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Everything you need to know about containers security

7c4b1ae16723b56facc7a8a8f95aa6ce?s=47 jmortegac
February 05, 2018

Everything you need to know about containers security

Everything you need to know about containers security
Linux Containers and Docker security solutions

7c4b1ae16723b56facc7a8a8f95aa6ce?s=128

jmortegac

February 05, 2018
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  1. Everything you need to know about Containers Security Track Containers

    José Manuel Ortega
  2. @jmortegac

  3. Agenda • Introduction to containers security • Linux Containers(LXC) •

    Docker Security • Security pipeline && Container threats • Tools for auditing container images
  4. Virtualization vs containers

  5. Virtualization vs containers

  6. Security mechanims

  7. Namespaces • Provides an isolated view of the system where

    processes cannot see other processes in other containers • Each container also gets its own network stack. • A container doesn’t get privileged access to the sockets or interfaces of another container.
  8. Cgroups && capabilities • Cgroups: kernel feature that limits and

    isolates the resource usage (CPU, memory, network) of a collection of processes. • Linux Capabilities: divides the privileges of root into distinct units and smaller groups of privileges
  9. Linux Containers(LXC)

  10. LXC • Lightweight virtual machines • VMs without the hypervisor

    • Kernel namespaces • Apparmor and SELinux profiles • Seccomp policies • Kernel capabilities and Control groups
  11. LXC

  12. LXC:limit resources

  13. LXC:limit resources

  14. Docker

  15. None
  16. Container pipeline

  17. Docker images

  18. Docker security • Isolation via kernel namespaces • Aditional layer

    of security Apparmor, SELinux, GRSEC • Each container gets its own network stack • Control groups for resources limiting • Other interesting features….
  19. Docker Content Trust • We can verify the integrity of

    the image • Checksum validation when pulling image from docker hub • Pulling by digest to enforce consistent
  20. None
  21. None
  22. Docker Capabilites • A capability is a unix action a

    user can perform • Goal is to restrict “capabilities” • Privileged process = all the capabilities! • Unprivileged process = check individual user capabilities • Example Capabilities: ◦ CAP_CHOWN ◦ CAP_NET_RAW
  23. None
  24. None
  25. Containers security is about limiting and controlling the attack surface

    on the kernel.
  26. Least privilege principle • Do not run processes in a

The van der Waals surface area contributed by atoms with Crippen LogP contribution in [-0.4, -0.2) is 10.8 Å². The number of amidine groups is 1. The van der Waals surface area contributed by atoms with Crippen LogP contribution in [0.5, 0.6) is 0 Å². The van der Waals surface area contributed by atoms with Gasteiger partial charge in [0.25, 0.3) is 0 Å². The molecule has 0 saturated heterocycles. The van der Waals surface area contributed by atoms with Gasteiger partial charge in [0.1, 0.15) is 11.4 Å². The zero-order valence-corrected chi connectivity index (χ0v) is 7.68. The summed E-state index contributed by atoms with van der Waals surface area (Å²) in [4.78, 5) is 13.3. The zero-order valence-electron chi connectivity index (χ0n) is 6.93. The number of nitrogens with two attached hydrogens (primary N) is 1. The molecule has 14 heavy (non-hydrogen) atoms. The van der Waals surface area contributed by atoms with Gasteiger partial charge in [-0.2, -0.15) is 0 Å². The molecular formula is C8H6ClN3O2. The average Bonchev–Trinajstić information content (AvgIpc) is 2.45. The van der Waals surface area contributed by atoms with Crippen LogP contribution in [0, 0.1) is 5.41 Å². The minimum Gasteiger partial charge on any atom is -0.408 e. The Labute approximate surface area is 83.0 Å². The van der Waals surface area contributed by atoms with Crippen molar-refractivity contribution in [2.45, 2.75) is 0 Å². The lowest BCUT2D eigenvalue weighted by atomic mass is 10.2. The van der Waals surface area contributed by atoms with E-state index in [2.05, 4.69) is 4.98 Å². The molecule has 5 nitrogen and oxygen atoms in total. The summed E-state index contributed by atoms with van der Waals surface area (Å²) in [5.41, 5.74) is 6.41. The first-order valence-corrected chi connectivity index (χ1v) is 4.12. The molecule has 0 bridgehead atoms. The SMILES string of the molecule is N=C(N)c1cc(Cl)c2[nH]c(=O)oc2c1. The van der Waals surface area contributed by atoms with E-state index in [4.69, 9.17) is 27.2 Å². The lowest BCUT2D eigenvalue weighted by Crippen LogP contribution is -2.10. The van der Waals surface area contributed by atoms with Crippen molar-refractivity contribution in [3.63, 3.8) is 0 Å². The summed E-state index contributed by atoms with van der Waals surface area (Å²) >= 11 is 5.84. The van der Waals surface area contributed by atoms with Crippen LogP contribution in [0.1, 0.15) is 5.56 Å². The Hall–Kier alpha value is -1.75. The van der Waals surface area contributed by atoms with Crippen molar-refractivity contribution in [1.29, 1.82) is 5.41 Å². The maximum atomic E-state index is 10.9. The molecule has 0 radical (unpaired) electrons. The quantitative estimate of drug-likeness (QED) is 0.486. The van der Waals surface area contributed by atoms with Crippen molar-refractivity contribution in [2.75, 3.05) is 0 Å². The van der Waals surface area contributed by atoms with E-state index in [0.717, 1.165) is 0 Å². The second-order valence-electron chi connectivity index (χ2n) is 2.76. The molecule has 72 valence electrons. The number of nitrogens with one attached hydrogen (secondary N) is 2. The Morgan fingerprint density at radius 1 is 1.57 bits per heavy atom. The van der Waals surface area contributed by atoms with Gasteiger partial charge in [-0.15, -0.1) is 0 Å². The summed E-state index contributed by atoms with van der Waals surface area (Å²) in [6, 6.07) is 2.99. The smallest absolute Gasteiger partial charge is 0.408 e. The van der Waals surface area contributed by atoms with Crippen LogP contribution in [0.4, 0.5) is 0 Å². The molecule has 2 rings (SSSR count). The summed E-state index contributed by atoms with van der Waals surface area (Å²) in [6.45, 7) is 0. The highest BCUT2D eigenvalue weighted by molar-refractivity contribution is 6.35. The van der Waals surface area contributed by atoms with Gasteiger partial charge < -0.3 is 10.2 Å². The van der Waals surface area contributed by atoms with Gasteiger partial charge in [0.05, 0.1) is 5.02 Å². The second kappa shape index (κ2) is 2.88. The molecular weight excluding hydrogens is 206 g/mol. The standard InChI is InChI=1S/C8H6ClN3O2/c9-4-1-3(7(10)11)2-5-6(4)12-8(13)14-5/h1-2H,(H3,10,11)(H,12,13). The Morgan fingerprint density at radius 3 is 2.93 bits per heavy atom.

container as root to avoid root access from attackers. • Enable User-namespace • Run filesystems as read-only so that attackers can not overwrite data or save malicious scripts to file. • Cut down the kernel calls that a container can make to reduce the potential attack surface.
  27. Read only containers & volumes

  28. Seccomp • Restricts system calls based on a policy •

    Block/limit things like: ◦ Kernel manipulation (init_module, finit_module, delete_module) ◦ Executing mount options ◦ Change permissions ◦ Change owner and groups
  29. None
  30. Docker bench security • Auditing docker environment and containers •

    Open-source tool for running automated tests • Inspired by the CIS Docker 1.11 benchmark • Runs against containers currently running on same host • Checks for AppArmor, read-only volumes, etc... https://github.com/docker/docker-bench-securit y
  31. Docker bench security • The host configuration • The Docker

    daemon configuration • The Docker daemon configuration files • Container images and build files • Container runtime • Docker security operations
  32. None
  33. Lynis • https://github.com/CISOfy/lynis-docker • Lynis is a Linux, Mac and

    Unix security auditing and system hardening tool that includes a module to audit Dockerfiles. • lynis audit system • lynis audit dockerfile <file>
  34. None
  35. Security Pipeline

  36. CI/CD

  37. CI/CD

  38. Container threats

  39. • Kernel Exploits(Dirty Cow exploit) • Vulnerabilities like the glibc

    buffer overflow • SQL injection attacks • MongoDB and ElasticSearch ransomware attacks
  40. • Don’t run containers as root • Drop all capabilities

    and enable only needed • Enable user namespaces • Use seccomp for limit syscalls for avoid kernel exploits • Keep the host kernel updated with last patches • Mount volumes with read only Remember
  41. Audit Container Images

  42. • You can scan your images for known vulnerabilities •

    Find known vulnerable binaries ◦ Docker Security Scanning ◦ Anchore Cloud ◦ Dagda ◦ Tenable.io Container Security
  43. Docker security scanning

  44. Docker security scanning

  45. None
  46. Anchore

  47. Anchore

  48. Anchore

  49. None
  50. Dagda

  51. Tenable.io container security

  52. None
  53. None
  54. None
  55. References • https://docs.docker.com/engine/security • http://www.oreilly.com/webops-perf/free/files/docker-securi ty.pdf • http://container-solutions.com/content/uploads/2015/06/15.0 6.15_DockerCheatSheet_A2.pdf •

    Docker Content Trust https://docs.docker.com/engine/security/trust/content_trust • Docker Security Scanning • https://docs.docker.com/docker-cloud/builds/image-scan • https://blog.docker.com/2016/04/docker-security • http://softwaretester.info/docker-audit
  56. None
  57. Thanks! Contact: @jmortegac jmortega.github.io about.me/jmortegac